William Wordsworth

Here you will find the Poem A Whirl-Blast from Behind the Hill of poet William Wordsworth

A Whirl-Blast from Behind the Hill

A Whirl-Blast from behind the hill 
Rushed o'er the wood with startling sound; 
Then--all at once the air was still, 
And showers of hailstones pattered round. 
Where leafless oaks towered high above, 
I sat within an undergrove 
Of tallest hollies, tall and green;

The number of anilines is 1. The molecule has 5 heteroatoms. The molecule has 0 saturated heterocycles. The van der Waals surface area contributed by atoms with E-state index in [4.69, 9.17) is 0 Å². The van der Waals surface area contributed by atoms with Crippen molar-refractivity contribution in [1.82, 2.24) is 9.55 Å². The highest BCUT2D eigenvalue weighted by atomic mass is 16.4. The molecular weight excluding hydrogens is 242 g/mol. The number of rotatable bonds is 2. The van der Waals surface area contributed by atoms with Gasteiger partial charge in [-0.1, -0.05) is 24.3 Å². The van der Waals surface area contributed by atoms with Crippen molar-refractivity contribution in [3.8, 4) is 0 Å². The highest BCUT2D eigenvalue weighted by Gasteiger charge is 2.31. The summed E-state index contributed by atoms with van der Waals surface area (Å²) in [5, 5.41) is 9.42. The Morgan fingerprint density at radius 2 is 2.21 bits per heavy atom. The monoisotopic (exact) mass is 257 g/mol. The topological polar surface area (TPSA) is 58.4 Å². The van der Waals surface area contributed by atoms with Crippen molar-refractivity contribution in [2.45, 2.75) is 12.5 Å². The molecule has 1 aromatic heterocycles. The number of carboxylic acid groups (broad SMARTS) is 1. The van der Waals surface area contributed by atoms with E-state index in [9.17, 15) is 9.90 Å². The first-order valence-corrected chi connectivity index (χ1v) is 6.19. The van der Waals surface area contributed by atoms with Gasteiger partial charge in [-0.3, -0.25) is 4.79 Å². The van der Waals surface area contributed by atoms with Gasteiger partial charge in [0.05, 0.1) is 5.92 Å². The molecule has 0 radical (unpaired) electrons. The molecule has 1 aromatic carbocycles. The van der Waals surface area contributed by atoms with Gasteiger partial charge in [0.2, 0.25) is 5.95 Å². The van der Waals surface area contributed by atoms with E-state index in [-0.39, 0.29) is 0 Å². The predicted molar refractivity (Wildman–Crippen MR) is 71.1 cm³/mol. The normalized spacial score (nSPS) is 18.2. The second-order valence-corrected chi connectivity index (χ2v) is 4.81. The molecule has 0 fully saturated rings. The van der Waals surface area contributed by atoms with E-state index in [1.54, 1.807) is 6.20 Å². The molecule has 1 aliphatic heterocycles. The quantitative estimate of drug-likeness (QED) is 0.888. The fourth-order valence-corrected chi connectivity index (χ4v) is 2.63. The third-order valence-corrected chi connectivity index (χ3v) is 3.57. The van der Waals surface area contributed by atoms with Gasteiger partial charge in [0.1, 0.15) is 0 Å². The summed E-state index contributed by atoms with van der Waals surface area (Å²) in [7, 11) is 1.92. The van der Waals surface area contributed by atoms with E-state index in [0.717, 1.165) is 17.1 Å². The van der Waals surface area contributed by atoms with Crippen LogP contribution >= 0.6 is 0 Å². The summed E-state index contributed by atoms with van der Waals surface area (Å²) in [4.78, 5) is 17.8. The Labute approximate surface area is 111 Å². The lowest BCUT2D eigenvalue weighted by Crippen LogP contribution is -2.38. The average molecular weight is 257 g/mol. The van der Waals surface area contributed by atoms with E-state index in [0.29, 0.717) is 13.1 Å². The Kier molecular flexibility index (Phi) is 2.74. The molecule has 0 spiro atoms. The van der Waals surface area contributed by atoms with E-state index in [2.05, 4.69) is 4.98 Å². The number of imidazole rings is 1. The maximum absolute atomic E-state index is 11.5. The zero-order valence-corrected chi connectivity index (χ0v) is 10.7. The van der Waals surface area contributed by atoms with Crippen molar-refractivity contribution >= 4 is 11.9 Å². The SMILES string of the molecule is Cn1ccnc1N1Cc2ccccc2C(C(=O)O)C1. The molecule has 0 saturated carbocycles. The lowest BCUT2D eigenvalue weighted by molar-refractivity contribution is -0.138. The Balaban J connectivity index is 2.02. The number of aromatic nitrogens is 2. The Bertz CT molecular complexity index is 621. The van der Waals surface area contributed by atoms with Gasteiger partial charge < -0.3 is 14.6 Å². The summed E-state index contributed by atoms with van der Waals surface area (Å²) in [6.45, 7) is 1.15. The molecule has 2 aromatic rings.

A fairer bower was never seen. 
From year to year the spacious floor 
With withered leaves is covered o'er, 
And all the year the bower is green. 
But see! where'er the hailstones drop 
The withered leaves all skip and hop; 
There's not a breeze--no breath of air-- 
Yet here, and there, and everywhere 
Along the floor, beneath the shade 
By those embowering hollies made, 
The leaves in myriads jump and spring, 
As if with pipes and music rare 
Some Robin Good-fellow were there, 
And all those leaves, in festive glee, 
Were dancing to the minstrelsy.